In self defense, how many shots are justifiable?
If you've been following the story about the shooting in Ferguson, MO, you may have noticed a familiar pattern.
While the general public knows very little about the reality of violence or the use of lethal force, that doesn't stop people from having strong opinions anytime someone gets shot. This is especially true when it comes to how many shots are fired.
According to one long-standing statistic, most self defense shootings involve an average of two shots. But that's an average, meaning there are a lot of incidents with fewer and a lot with more.
Anyone who has ever taken a firearm defensive class from a competent instructor knows that in a life-or-death situation, you should shoot until you perceive the threat is over. That means shooting multiple times to the chest and/or head. At the very least, students are told to do a "double tap," meaning two shots minimum.
But to listen to some of the news coverage of the Ferguson case, you'd think that multiple shots are evidence of murder.
Here are the basics of this case.
On Saturday, August 9, 2014, there was a confrontation between 18-year-old Michael Brown and 28-year-old police officer Darren Wilson in Ferguson, MO. Details are still a little fuzzy at this point about what happened and why. It may have been related to a convenience store robbery or it may have resulted from a chance encounter between the officer and the young man.
According to a report in USA Today, St. Louis County Police Chief Joe Belmar said "Brown physically assaulted the officer, and during a struggle between the two, Brown reached for the officer's gun. One shot was fired in the car followed by other gunshots outside of the car."
Some alleged eye witnesses, on the other hand, claim the shooting was unprovoked and the officer shot Brown as he ran away or as he was surrendering.
Regardless of how the facts play out over the coming weeks or months, let's assume just for the sake of discussion that the police officer was honestly in fear of death or great bodily harm and shot Brown in self defense.
A preliminary autopsy report released on Monday, August 18 showed that the police officer fired at least six shots, four landing in the arm and two in the head. It's unclear whether other shots were fired and missed.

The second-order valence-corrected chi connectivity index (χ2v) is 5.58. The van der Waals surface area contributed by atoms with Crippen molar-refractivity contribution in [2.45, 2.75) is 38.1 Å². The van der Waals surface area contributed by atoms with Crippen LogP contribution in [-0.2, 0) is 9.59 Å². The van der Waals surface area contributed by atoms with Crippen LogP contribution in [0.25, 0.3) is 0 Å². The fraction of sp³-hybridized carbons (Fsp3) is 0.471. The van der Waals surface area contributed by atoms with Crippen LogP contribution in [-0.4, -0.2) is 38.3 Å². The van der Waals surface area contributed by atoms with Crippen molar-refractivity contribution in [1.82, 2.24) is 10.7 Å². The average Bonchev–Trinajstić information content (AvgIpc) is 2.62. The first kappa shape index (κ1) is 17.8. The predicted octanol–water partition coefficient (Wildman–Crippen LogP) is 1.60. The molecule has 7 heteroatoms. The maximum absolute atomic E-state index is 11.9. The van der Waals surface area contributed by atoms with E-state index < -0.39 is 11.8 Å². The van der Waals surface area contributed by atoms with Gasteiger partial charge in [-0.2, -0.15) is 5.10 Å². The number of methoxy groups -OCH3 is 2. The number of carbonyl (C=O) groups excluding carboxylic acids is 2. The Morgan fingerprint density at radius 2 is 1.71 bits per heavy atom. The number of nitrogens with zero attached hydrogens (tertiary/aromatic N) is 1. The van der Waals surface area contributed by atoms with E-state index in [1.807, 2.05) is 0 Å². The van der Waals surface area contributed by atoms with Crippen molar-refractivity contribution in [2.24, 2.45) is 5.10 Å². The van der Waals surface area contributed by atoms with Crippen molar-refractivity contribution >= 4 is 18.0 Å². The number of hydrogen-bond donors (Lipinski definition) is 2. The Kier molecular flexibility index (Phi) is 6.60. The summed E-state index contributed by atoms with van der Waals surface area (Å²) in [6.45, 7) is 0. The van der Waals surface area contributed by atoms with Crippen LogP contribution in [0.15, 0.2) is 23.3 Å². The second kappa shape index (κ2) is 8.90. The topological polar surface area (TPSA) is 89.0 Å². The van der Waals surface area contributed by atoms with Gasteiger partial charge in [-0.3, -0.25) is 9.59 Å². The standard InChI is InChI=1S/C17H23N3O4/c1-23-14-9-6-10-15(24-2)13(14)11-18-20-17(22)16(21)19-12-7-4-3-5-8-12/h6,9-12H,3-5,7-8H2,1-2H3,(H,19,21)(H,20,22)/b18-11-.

Is that too many shots?
In response to the autopsy report, Brown family lawyer Benjamin Crump said, "It verifies the worst that the family thinks happened — that he was executed. It confirms what the witnesses said, that this was an execution. That's what the witnesses said from day one."
You might expect a prosecuting attorney to bend facts in his favor, but the idea that six shots are too many and indicate evil intent has been a regular theme of the media coverage and "man on the street" interviews even before Crump's statement.
Why? Is it because movies and TV teach us that one shot is all it takes to stop someone? Maybe, but whatever the reason, reaction to multiple shots is almost universally negative regardless of the facts.
How many shots does it actually take to stop an attack? Maybe one. Maybe 20. It depends on many factors, including shot placement, the physical condition of the attacker, whether or not certain drugs are involved, etc.
Medical examiner Dr. Michael Baden claimed in a public statement about his own autopsy in the Ferguson case that five of the six shots were survivable. It was, in his opinion, one shot to the head that stopped and killed Michael Brown. He also said he believed the head shot was the last shot fired.
So one shot was required, but apparently it took six shots to land the one critical hit.
If you believe the police statement about the shooting being self defense, we could say six shots were reasonable. If you believe the alternate scenario, that the officer "executed" the young man, then even one shot was too many.
There are negative perceptions about more than just multiple shots. The media constantly refer to the teenager as "unarmed," suggesting that only those with firearms pose a threat. The lethal shot to the head prompts many people to suggest that the officer purposely administered a coup de grâce shot. Even a video showing the officer pacing up and down the street following the shooting says to some self-appointed experts that the officer was guilty of murder because, they believe, he should be reacting in some other way.
Again, we don't have all the details about this incident so it's unfair to arrive at opinions just yet. But there are two takeaways from this shooting.
First, most people are terribly misinformed about the reality of self defense. This includes not just the general public, but unfortunately, the media and many legal "experts" and prosecutors who give credibility to bad information.
Second, while you need to be willing to do what you have to do to survive an attack, you need to also be prepared to deal with the ill-informed opinions of those who may become involved in a legal case against you.
If everyone were truly reasonable and well-educated about self defense, you would have nothing to worry about. Sadly, this isn't the case.